Lying in the grass in the nether zone south of the Rice-Stix, it looked like some alien sarcophagus, left as a depository for a lost soul from place and time far away. I was at first hesitant to touch it, it seemed embedded in the earth, with hordes of fire ant minions protecting it. At the minimum, disturbing its sleep would mean ants in the pants, my pants.
As Kagan Coughlin and I flipped the oddly key shaped chamber, Todd Sanders the Mississippi SHPO, watched carefully. Not that he was packing anything more than a pen, but he was an enforcement official of sorts. SHPO, pronounced “Ship-Oh” is the state historic preservation officer.
Underneath it was an eroded earthen chamber. It seemed deep and very biting buggy. But the object’s underside looked worse than the topside, giving not much clue to what it was. Only the hooks at the top, a faded “H”, and some larger rubber grommets gave clue that this was a signifying relic from a bygone era; a neon sign. Long gone are the pulsing glass tubes and the lettering, now just a rusting frame of its former self.
It was the Blackmur Hotel sign. Not original to the building, as neon signage was first used in 1923, and not commercially popular until the 1930s. Signs like this one were not cheap, were prominently displayed, and made me wonder how many had gazed upon it as they rested or whatever a night away at the Blackmur.
How it ended up there and where it was for the more than three decades since the hotel’s demise is a mystery. I can well imagine a strong connection in their prime, the Blackmur and the Rice-Stix. How the sign from one ended up resting by the other seems a gesture of bygone love.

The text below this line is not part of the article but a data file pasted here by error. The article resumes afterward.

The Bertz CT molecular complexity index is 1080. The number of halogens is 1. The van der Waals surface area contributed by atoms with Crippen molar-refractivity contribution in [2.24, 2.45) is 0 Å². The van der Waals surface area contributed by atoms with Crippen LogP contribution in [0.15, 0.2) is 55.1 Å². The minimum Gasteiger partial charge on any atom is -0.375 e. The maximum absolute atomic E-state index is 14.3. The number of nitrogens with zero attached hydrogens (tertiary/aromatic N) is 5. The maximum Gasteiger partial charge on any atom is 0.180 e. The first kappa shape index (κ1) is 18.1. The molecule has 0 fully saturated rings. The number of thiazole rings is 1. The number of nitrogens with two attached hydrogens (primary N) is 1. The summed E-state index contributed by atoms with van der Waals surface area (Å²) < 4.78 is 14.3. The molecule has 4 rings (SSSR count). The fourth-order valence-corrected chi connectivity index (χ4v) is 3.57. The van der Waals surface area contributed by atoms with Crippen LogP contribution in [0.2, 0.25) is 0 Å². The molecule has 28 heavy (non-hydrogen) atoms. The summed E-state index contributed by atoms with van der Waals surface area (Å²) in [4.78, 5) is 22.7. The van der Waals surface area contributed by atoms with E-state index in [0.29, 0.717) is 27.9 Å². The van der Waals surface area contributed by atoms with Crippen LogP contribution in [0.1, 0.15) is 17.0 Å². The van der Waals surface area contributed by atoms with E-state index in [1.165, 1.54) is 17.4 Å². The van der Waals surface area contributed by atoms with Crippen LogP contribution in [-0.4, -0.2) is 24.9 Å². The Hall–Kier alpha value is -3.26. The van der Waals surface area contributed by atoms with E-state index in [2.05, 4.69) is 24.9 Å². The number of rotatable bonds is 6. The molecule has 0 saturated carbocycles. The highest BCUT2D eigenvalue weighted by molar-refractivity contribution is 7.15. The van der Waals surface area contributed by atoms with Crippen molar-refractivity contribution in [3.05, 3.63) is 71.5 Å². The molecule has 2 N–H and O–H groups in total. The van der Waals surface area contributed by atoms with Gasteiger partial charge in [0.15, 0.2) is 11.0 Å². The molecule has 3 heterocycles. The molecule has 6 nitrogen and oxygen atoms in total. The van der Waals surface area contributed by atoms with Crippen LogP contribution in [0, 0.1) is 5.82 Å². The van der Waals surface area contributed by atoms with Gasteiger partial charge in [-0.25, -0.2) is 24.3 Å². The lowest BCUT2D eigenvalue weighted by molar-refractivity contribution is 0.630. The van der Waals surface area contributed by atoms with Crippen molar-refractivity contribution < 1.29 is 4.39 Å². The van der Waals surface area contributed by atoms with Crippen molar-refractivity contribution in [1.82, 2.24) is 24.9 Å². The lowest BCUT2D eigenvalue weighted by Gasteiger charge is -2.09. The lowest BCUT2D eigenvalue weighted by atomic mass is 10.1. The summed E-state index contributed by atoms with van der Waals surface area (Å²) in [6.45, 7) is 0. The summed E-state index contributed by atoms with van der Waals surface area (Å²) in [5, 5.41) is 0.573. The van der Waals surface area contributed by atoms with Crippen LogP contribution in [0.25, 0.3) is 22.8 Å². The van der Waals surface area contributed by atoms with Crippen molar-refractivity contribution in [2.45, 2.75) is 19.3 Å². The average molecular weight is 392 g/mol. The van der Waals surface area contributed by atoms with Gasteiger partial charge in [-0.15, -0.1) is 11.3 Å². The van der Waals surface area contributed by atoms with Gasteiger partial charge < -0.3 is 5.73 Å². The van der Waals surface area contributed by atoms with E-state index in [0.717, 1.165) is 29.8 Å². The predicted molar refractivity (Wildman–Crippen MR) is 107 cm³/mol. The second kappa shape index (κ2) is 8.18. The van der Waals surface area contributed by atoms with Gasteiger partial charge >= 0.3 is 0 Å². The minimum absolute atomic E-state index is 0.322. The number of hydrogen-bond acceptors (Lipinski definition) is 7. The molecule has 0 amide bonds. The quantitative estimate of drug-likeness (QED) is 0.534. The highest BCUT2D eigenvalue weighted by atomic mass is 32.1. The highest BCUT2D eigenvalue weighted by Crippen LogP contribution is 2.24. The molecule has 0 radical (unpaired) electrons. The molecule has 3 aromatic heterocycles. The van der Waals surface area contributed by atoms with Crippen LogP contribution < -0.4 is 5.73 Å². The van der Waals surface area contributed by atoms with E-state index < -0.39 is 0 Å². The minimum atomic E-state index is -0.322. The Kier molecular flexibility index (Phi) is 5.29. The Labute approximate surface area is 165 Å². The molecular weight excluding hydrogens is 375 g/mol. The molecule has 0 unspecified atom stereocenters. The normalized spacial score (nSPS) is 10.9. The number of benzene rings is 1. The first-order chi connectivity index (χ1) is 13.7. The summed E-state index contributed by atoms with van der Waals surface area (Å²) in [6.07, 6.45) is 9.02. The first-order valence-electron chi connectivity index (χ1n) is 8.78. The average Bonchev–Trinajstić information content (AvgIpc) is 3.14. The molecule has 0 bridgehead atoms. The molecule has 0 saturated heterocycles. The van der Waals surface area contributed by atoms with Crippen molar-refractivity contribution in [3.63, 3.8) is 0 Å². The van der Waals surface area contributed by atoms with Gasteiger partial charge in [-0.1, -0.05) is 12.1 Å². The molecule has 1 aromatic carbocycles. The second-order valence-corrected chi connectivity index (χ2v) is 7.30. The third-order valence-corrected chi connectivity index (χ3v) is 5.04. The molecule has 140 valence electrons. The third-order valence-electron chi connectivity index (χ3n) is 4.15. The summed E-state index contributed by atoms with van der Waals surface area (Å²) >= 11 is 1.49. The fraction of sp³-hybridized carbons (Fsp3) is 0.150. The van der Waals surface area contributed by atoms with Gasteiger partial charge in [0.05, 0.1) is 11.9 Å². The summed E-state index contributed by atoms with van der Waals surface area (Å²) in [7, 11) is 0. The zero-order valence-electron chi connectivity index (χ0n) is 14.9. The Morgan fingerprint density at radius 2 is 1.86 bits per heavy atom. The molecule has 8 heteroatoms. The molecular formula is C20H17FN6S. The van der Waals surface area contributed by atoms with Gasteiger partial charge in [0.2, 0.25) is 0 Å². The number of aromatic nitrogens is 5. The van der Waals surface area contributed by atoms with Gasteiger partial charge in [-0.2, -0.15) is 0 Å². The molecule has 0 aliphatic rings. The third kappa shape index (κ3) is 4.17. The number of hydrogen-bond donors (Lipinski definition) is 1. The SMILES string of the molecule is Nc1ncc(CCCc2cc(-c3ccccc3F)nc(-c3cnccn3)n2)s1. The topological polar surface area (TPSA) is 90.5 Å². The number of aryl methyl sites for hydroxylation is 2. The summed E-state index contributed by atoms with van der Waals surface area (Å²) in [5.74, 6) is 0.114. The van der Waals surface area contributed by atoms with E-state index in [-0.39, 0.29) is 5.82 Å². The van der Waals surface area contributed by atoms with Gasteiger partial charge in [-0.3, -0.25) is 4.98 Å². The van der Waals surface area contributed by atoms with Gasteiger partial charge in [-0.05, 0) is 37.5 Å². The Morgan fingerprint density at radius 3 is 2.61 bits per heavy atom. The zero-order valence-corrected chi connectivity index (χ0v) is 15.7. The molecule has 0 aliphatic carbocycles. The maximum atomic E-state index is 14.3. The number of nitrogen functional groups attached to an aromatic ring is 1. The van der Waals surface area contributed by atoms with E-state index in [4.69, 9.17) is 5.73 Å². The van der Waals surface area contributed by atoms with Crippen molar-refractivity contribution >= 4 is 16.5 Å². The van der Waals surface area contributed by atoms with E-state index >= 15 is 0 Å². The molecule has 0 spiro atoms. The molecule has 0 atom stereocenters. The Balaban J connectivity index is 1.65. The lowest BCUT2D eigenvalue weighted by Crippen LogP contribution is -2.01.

The Blackmur, its mansard roof welcome and warm glowing sign long gone from Main Street.
The Rice-Stix is still there, dark and drippy, and not humming with life, but there.
The deluge last Friday late in the afternoon washed out the Farmers Market and put a damper on the first two hours of the 200 North Main Block Party. People came out after the showers and the event wasn’t canceled, it just moved indoors, as that was premise for the party all along. The idea was to go and see what has happened and is happening in those buildings. The Trusty Diner, the Main Street office, Hair Trendz, Yalo-Run Textiles, and the “Wave” building were all in action. You can’t throw a block party without lots of people pitching in. A big thanks to a many, it was a team effort. Special thanks Erika Walden and Lawton Gafford, who were the genesis of the plan. Helping out and seemingly impervious to the precipitation were the Water Valley Cheerleaders and their coach Melissa Burrell.
Lawton says all the quirky sidewalk games will dry out and we’ll do it again.